However, the classic autoloader supported loading constants from files that didn’t exist when the loader was initialised. If I create a new User model in app/models/user.rb, I can head straight to an already-running rails console and call User.create without doing anything else.

Unless there’s some process that watches the filesystem for changes like this, we can’t use Module#autoload to autoload files that don’t exist when our loader is initialised. Watching filesystems tends to be fiddly and unreliable, particularly if you need to support multiple operating systems.

How useful is this capability, though? If we reduce the scope of our loader to support only files that exist when it’s initialised, Module#autoload becomes an option. And indeed, that’s what Zeitwerk does.2 Let’s watch it in action.

Loading a single file

To use Zeitwerk, we initialise a loader, and give it one or more root directories to load from. By adding a logger, we can see it in operation:

loader = Zeitwerk::Loader.new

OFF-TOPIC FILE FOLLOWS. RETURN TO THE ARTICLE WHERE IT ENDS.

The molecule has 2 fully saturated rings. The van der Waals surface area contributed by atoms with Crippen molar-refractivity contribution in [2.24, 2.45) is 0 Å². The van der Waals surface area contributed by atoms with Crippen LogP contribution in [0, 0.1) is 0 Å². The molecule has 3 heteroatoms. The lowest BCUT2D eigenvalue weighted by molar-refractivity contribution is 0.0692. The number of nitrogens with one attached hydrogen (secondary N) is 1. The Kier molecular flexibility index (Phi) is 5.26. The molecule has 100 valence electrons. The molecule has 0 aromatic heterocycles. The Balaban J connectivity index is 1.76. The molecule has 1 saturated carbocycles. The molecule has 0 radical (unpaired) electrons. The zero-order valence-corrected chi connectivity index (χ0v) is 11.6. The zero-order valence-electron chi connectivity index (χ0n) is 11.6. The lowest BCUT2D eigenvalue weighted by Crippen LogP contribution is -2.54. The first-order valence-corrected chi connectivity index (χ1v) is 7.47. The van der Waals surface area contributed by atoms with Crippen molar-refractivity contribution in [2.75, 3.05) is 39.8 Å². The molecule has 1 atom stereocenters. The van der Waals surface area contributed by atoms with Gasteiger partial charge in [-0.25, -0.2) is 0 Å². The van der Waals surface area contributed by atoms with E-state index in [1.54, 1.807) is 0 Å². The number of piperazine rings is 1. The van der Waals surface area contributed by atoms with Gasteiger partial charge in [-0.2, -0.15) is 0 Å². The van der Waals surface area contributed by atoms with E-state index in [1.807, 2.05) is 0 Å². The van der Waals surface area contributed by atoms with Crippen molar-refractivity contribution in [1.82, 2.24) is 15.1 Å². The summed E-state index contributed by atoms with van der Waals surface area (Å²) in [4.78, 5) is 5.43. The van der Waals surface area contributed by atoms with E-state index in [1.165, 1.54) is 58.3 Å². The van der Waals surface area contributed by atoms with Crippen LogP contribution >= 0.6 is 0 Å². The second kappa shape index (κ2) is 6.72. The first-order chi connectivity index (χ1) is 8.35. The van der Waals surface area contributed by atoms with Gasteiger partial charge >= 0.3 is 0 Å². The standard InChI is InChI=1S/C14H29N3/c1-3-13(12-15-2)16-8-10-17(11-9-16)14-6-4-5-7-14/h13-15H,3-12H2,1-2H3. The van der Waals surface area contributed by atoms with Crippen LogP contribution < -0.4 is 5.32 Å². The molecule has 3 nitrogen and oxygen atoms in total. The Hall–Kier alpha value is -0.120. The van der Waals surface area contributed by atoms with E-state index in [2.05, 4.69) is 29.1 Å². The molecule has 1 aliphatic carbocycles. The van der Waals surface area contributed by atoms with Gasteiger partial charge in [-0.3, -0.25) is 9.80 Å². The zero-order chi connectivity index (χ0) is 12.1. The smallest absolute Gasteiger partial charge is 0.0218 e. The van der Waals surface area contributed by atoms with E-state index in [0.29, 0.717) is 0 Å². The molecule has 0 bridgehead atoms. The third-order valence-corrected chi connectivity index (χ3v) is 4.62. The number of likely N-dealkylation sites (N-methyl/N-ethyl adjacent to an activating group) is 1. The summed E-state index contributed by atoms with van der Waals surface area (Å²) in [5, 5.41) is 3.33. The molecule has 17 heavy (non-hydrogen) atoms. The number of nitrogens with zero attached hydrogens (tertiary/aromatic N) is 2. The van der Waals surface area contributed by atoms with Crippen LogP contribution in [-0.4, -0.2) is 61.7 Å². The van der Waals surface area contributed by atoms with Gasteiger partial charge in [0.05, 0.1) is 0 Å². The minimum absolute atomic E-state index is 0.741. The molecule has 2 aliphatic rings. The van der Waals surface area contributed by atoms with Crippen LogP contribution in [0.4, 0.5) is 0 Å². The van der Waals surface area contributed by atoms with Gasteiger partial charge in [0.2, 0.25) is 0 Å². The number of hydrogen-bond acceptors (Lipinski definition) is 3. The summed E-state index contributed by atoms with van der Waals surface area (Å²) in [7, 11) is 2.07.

loader.push_dir('/ex')
loader.logger = Logger.new(STDOUT)

Now we can put some files in our root directory, and start the loader. In the example snippets throughout this article, I’ll show printed output as comments after the line that causes them.

# /ex/a.rb
A = "Hi! I'm ::A"
loader.setup
# Zeitwerk: autoload set for A, to be loaded from /ex/a.rb

puts A
# Zeitwerk: constant A loaded from file /ex/a.rb
# Hi! I'm ::A

When we call loader.setup we can see Zeitwerk detecting our file and preparing it to be autoloaded (this is when Module#autoload gets invoked). Then when we refer to the constant A for the first time, we see it get loaded from the pre-determined file, and finally we see its value printed.

It’s interesting that Zeitwerk can detect the actual load happening in order to log it! To see how it does so, let’s look at a more complex case than a single file.

Implicit namespaces

In our first example we looked at a single file in a loader root path. Almost any project of significant size will have some degree of directory structure, and some degree of module nesting.

If we create a file c/d.rb, we want that to load a constant C::D. This means we first have to load C.

However, C might be an uninteresting namespace module; it would be tedious if for every such namespace we had to create boilerplate files for them like this:

# /ex/c.rb
module C
end

Zeitwerk therefore allows these namespaces to be implicit. Instead of having that boilerplate file, Zeitwerk “autovivifies” the namespace module from the directory name; essentially, it declares a module named C for us, without the need for a ruby file.